“We all often strive to have college degrees,” he said in an interview with the Voice of America. “Some did, some never had the opportunity and some waited until the appropriate time was afforded. So, in my case, it is something I have always strived for, but I never had the opportunity because of my [football] career. And so, what I did, I did online courses. But, after my career, I decided to go back to class because it is the right thing to do, and I am very glad, and I made my parents and even my critics proud.”
Weah, who currently leads the largest opposition party in the country, the Congress for Democratic Change, is expected to stand again for the presidential election in 2017. His senate win will certainly help prepare the ground for him. Interestingly, he beat Robert Sirleaf, the President’s son, to win the senatorial election.
Wenger sums up his impressions of his former player in the following words, in an interview obtained from Arsenal’s website: “I could not imagine that the shy boy walking up on his first day at Monaco, completely lost, who nobody knew, could one day challenge to become president of Liberia. First of all it shows the amazing strength of character this boy has. Secondly it shows how magical sport can be to get a guy who starts with nothing yet can suddenly become president of his country. It’s a fantastic promotion of what football can be. It shows what kind of sense of mission, responsibility and love Weah has always shown for his country.”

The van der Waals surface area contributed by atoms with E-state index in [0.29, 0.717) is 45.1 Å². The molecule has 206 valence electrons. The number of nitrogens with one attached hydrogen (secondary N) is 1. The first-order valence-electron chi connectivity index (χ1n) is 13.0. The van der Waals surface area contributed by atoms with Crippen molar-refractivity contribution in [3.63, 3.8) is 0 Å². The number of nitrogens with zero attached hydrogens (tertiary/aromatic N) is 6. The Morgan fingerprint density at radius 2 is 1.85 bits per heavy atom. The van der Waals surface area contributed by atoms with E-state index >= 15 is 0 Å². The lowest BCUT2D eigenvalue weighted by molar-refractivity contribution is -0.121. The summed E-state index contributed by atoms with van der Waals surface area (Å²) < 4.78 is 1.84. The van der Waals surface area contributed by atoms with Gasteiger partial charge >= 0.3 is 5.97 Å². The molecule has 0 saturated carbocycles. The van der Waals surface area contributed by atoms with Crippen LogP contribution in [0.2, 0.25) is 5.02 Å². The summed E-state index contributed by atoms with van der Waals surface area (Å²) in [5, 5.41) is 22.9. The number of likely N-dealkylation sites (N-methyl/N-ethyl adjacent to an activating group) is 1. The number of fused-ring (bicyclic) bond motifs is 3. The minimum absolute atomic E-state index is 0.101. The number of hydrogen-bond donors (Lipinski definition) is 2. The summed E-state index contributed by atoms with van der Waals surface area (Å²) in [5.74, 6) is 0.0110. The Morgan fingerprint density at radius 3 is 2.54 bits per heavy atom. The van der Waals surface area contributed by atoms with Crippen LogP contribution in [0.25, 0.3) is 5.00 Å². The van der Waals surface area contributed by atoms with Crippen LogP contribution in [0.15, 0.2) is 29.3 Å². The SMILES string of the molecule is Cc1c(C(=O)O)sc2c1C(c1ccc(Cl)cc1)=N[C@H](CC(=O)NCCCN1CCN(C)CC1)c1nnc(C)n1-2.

By Frederick Mordi
It has been 25 years since Sir Tim Berners-Lee, the English computer scientist invented the World Wide Web. The invention, which was a solution to a problem that he noticed when he was working at the Switzerland-based CERN, the European Organisation for Nuclear Research, has since revolutionised communication in the world.
As a child, it is said that Berners-Lee loved fiddling with electronics. He picked interest in computers as he grew up, no doubt influenced by his parents, who worked on the first commercially-built computer in the world, called the Ferranti Mark 1. It is therefore not surprising that Berners-Lee would become a genius.